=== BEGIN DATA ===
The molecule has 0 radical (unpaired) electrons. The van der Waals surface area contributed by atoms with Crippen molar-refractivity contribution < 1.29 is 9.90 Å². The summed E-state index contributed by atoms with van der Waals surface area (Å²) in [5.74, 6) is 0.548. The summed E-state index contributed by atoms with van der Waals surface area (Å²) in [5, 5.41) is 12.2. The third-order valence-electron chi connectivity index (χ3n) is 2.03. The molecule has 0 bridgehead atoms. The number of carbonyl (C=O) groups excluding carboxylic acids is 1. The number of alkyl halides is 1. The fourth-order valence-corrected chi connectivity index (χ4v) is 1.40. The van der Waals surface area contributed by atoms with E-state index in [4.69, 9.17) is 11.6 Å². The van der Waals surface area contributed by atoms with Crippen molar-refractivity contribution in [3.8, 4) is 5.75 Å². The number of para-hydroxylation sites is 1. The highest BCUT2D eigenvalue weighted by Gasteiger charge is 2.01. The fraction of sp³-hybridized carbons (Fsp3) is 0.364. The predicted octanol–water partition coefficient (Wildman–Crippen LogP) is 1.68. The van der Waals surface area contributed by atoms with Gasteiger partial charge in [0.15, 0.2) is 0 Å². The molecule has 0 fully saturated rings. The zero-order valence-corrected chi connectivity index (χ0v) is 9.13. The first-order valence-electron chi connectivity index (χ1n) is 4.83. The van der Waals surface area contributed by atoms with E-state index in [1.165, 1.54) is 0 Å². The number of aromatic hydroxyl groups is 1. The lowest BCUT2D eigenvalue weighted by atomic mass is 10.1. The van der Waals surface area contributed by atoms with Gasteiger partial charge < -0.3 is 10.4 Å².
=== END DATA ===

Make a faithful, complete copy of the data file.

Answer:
The molecule has 0 radical (unpaired) electrons. The van der Waals surface area contributed by atoms with Crippen molar-refractivity contribution < 1.29 is 9.90 Å². The summed E-state index contributed by atoms with van der Waals surface area (Å²) in [5.74, 6) is 0.548. The summed E-state index contributed by atoms with van der Waals surface area (Å²) in [5, 5.41) is 12.2. The third-order valence-electron chi connectivity index (χ3n) is 2.03. The molecule has 0 bridgehead atoms. The number of carbonyl (C=O) groups excluding carboxylic acids is 1. The number of alkyl halides is 1. The fourth-order valence-corrected chi connectivity index (χ4v) is 1.40. The van der Waals surface area contributed by atoms with E-state index in [4.69, 9.17) is 11.6 Å². The van der Waals surface area contributed by atoms with Crippen molar-refractivity contribution in [3.8, 4) is 5.75 Å². The number of para-hydroxylation sites is 1. The highest BCUT2D eigenvalue weighted by Gasteiger charge is 2.01. The fraction of sp³-hybridized carbons (Fsp3) is 0.364. The predicted octanol–water partition coefficient (Wildman–Crippen LogP) is 1.68. The van der Waals surface area contributed by atoms with Gasteiger partial charge in [0.15, 0.2) is 0 Å². The molecule has 0 fully saturated rings. The zero-order valence-corrected chi connectivity index (χ0v) is 9.13. The first-order valence-electron chi connectivity index (χ1n) is 4.83. The van der Waals surface area contributed by atoms with E-state index in [1.165, 1.54) is 0 Å². The number of aromatic hydroxyl groups is 1. The lowest BCUT2D eigenvalue weighted by atomic mass is 10.1. The van der Waals surface area contributed by atoms with Gasteiger partial charge < -0.3 is 10.4 Å².